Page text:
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Chrysalis is looking to provide tailored caring

By UttoxeterPostandTimes.3522974.UttoxeterPostandTimes  |  Posted: March 09, 2011

DAY SUPPORT

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SET in the picturesque Abbots Bromley countryside, surrounded by green fields and overlooking the village church is a brand new day care centre catering for sufferers of dementia and their carers. Two women who have worked in the care industry for 30 years have put behind them the disappointment of redundancy after the national cutbacks took their toll to set up a haven which looks set to provide a much needed service. Reporter JAMES BRINDLE and photographer MARK DUDLEY went to find out more.

DRIVING up a country lane in the heart of the idyllic village of Abbots Bromley you will come across a day support centre soon to act as a lifeline for sufferers of dementia and their carers.

Chrysalis Day Support is the brainchild of Lynn Hulme and Paula Thomas, both from Tean, who have spent their working lives in the care industry and despite a personal setback they are determined to continue helping others affected by the tragic mental illness which is increasingly prevalent in modern society.

Having worked in social services at Staffordshire County Council the pair were well placed to see a gap in services which they felt they could fill after they were made redundant.

Mrs Hulme told the Advertiser how she and Mrs Thomas came to set up Chrysalis and what they hope to offer from their Goose Lane base.

She said: “We were at the social services for 30 years providing domiciliary care services at Staffordshire County Council where we were home care managers.

“We were made redundant but as we had provided lots of care for people in the community and knew their needs we felt we could continue in that field. We have worked in the care industry all our lives that is what we do.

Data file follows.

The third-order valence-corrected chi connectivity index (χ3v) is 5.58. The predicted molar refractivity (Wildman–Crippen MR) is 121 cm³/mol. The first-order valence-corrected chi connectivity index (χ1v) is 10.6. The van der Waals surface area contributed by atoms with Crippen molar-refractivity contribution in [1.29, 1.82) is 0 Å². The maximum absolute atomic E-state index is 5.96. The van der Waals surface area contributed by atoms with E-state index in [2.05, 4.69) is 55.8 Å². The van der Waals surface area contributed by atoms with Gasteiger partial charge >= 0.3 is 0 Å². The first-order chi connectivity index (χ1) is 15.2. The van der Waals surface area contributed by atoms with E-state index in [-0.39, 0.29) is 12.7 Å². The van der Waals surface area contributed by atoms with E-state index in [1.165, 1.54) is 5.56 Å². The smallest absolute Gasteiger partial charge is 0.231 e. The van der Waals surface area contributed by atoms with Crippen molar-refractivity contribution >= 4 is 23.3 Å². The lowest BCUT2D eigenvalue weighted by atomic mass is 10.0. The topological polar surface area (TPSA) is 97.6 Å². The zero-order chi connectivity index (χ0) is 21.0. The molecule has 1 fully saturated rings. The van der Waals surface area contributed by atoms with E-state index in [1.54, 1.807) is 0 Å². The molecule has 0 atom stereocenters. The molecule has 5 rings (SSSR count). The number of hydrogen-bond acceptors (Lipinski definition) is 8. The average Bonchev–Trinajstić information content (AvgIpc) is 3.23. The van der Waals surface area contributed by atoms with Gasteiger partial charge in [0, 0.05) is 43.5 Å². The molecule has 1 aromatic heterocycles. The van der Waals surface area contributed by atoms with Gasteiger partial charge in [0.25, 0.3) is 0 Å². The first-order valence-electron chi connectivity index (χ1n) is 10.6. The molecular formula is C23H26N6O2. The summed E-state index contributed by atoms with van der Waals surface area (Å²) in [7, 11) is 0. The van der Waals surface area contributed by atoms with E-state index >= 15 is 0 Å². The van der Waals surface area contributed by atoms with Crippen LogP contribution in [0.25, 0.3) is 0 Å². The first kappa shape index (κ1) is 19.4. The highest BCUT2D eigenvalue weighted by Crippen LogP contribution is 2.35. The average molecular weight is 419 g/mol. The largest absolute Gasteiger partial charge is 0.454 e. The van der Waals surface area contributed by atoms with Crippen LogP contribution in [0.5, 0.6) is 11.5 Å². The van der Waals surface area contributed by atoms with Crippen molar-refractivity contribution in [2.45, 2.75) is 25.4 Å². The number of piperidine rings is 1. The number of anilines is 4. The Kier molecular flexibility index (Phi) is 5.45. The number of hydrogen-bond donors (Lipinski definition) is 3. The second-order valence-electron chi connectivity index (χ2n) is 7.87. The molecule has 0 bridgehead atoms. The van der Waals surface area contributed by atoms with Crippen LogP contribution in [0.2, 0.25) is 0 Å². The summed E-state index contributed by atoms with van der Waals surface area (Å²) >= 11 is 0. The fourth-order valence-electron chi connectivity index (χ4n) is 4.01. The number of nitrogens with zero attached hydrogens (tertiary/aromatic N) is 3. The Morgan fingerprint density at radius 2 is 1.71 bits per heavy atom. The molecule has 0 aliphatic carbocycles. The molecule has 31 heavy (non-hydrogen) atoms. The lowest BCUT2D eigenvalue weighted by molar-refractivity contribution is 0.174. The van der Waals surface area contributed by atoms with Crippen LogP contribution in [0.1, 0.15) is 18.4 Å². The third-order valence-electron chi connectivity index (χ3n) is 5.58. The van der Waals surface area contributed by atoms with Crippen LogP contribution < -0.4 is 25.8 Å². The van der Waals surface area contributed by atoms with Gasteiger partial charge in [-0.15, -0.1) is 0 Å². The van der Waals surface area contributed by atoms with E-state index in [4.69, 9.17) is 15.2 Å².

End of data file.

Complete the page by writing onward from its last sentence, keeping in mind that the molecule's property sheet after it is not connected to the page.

“What Chrysalis offers is person-centred care, based around their individual needs and we hope that they get fulfilment to maximise their independence.

“It is about doing as little or as much as they want to do in a safe, caring environment.

“Caring for someone with dementia is very stressful so it is important they have somewhere to come where they can bring the person they care for — somewhere where they feel safe and where they can get respite care.

“We have the experience and we know how much there is a need for dementia care services. Dementia related illnesses are on the increase as there is an ageing population.

“Using our service can also help keep sufferers at home longer because if people can have a couple of days of respite support that can keep them at home as long as possible.” Potential users of Chrysalis could be scared off by a regimented regime giving them little freedom but Mrs Hulme said the service they will provide is not about that.

“We have a butterfly approach”, she said. “Service users can flit about and do whatever they want. They can do gardening, they can dress up, wash their hair and do hand massaging which is proven to relax people — any meaningful activities.